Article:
This is a question that many people ask themselves.  It is a subject that comes up with many individuals in counselling sessions.  I have written elsewhere about ‘validating emotions’ but here I would like to talk more about a related topic, ‘sensitivity’.  This is, excuse the pun, a sensitive and slightly nuanced topic so one must get back to fundamentals about human nature to understand it.  A great place to start for understanding these fundamentals is Aristotle who some have referred to as ‘the father of psychology’ (1). 

The Merits of Sensitivity:

Aristotle noted that those with a high degree of sensitivity also tended to be highly intelligent.  To perceive, respond to and organise sensory information in the world in a quick and logical fashion requires heightened senses. In this life, we are reliant on our body, i.e. our sense organs, to gather sensory information from the world, while the intellect, i.e. a faculty of the soul, organises and makes sense of this information.  Some people’s bodies are more responsive to information coming in through the senses.  These people are more likely to feel bodily pain more intensely and be more susceptible to information overload. It is more likely that those who are highly sensitive will end up going to see a mental health professional. Now, while some of us may bemoan our sensitivity, being highly sensitive is not necessarily a bad thing. It is linked to higher intelligence and sensitivity also has some higher endorsements than this. Our Lord, Jesus Christ, had the most sensitive skin, as emphasised by many Doctors of the Church, e.g. St Bonaventure, and due to this, He was subject to the most painful and excruciating physical pain in His passion.  Our Lord’s example shows us that having a high degree of sensitivity is not a bad thing. Many of the saints also had a high degree of sensitivity.  This includes the likes of St Francis Xavier, who has been described as ‘vibrantly sensitive’ (2) and St Terese of Lisieux, who has been described as ‘super sensitive’ (3). As I have argued elsewhere, sanctity and insanity are incompatible, and the model of the saint should be our model for normal.  Many saints were able to combine a high degree of sensitivity with a high degree of sanctity.  The temptation today, when we feel overwhelmed by life, is to try to numb the sensitivity of our body.  As Carol Robinson points out in ‘My Life with Thomas Aquinas’ (4), this can be particularly tempting for Catholics who know and love the Faith and see how much our societies are rejecting Christ and His teachings: ‘There is that wide gap between religion and daily life…which is creating a terrific tension in our lives.  This is probably the root reason why lay Catholics have mental breakdowns. The more penetrating and sensitive they are the more sharply they feel the contrast between the nobility of their religion and the sordidness of the economic aspirations; between the intensity of their spiritual life and the dullness of mechanical work and play.’  The toxicity of the world can get in at individuals, especially sensitive ones.  There are many substances which can take some of the sensitivity away, e.g. alcohol, drugs, psychiatric drugs/medications.  These drugs can have a numbing effect on our senses.  These can be useful at times to ‘take the edge off’ and help us to relax or unwind but these substances are not long-term solutions to our sensitivity.  So, what is the solution?  Well, before we look for solutions, we must make sure we have an accurate diagnosis.  This is where the great Angelic Doctor of the Church and most sensitive of men, St Thomas Aquinas, whose ‘flesh, according to William of Tocco, was the delicate and sensitive flesh which Aristotle says is peculiar to those endowed with great power of intellect’ (5), comes in.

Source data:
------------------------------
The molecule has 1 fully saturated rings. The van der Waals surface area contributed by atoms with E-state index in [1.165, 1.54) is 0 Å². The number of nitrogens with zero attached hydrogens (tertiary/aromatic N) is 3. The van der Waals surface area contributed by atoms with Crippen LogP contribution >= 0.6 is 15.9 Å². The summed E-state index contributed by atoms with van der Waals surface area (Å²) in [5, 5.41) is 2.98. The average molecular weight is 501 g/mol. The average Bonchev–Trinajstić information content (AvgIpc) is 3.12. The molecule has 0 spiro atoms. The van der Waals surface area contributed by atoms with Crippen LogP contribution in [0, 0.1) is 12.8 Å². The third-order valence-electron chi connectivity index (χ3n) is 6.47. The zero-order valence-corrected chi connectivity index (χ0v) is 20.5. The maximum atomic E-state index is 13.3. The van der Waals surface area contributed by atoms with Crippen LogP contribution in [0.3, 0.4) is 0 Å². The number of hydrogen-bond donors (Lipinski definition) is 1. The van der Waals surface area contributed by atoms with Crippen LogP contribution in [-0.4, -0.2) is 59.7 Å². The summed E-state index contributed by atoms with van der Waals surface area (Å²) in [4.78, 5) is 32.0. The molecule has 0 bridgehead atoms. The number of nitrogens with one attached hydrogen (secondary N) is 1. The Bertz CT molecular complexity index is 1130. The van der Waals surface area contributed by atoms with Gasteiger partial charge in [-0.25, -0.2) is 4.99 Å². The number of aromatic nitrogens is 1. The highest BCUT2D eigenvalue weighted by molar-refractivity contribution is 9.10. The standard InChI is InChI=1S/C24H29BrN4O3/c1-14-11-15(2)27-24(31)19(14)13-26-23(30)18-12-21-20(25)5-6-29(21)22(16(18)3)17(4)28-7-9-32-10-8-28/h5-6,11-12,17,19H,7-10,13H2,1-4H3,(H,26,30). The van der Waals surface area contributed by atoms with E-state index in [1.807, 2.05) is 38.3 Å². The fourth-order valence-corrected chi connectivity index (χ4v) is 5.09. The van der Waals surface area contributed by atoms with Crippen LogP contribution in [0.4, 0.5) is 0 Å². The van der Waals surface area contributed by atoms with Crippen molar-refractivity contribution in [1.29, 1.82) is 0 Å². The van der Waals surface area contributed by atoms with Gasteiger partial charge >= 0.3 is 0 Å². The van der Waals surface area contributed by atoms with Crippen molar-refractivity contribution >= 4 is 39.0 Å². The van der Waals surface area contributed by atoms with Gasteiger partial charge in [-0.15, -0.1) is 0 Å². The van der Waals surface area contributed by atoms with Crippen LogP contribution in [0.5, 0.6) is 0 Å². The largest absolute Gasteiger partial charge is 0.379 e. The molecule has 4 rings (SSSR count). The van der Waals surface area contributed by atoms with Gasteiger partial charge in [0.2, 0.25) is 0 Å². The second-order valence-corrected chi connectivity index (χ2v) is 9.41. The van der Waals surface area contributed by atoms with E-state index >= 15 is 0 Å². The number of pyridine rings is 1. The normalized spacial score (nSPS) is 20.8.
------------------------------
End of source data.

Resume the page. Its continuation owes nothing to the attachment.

Understanding the Passions:

In St Thomas’ treatise on the passions in his masterpiece, ‘Summa Theologica’ (6), he provides the fundamental foundation for understanding and evaluating whether passions, i.e. the sensitive appetites, are right or wrong in their expression.  In this treatise, St Thomas challenges the philosophy of both Cicero and the Stoics who saw the passions as ‘diseases’ and ‘disturbances’.  St Thomas notes that their philosophy is built on a misunderstanding of passions. (Note: St Thomas says that ‘passions are not called “diseases” or “disturbances” of the soul, save when they are not controlled by reason.’  For further insight into St Thomas’ refutation of Cicero’s and the Stoic’s interpretation of the passions, see: http://summa-theologiae.org/question/14302.htm). While St Thomas acknowledges the dangers of the passions he also notes how, in and of themselves, the passions are neither good nor bad.  He acknowledges how passions are bad if they are not in accordance with reason and good if they are in accordance with reason.  For example, hating God, who is the supreme good, is against reason, while loving God is in accordance with reason.  St Thomas acknowledges that passions can lead one astray.  Reason must be their master. ‘The passions of the soul, in so far as they are contrary to the order of reason, incline us to sin: but in so far as they are controlled by reason, they pertain to virtue.’  He goes on further to show how passions that are controlled by reason and rejoice in the things of God are a sign of moral perfection. ‘Just as it is better that man should both will good and do it in his external act; so also does it belong to the perfection of moral good, that man should be moved unto good, not only in respect of his will, but also in respect of his sensitive appetite; according to Ps. 83:3: “My heart and my flesh have rejoiced in the living God”: where by “heart” we are to understand the intellectual appetite, and by “flesh” the sensitive appetite.’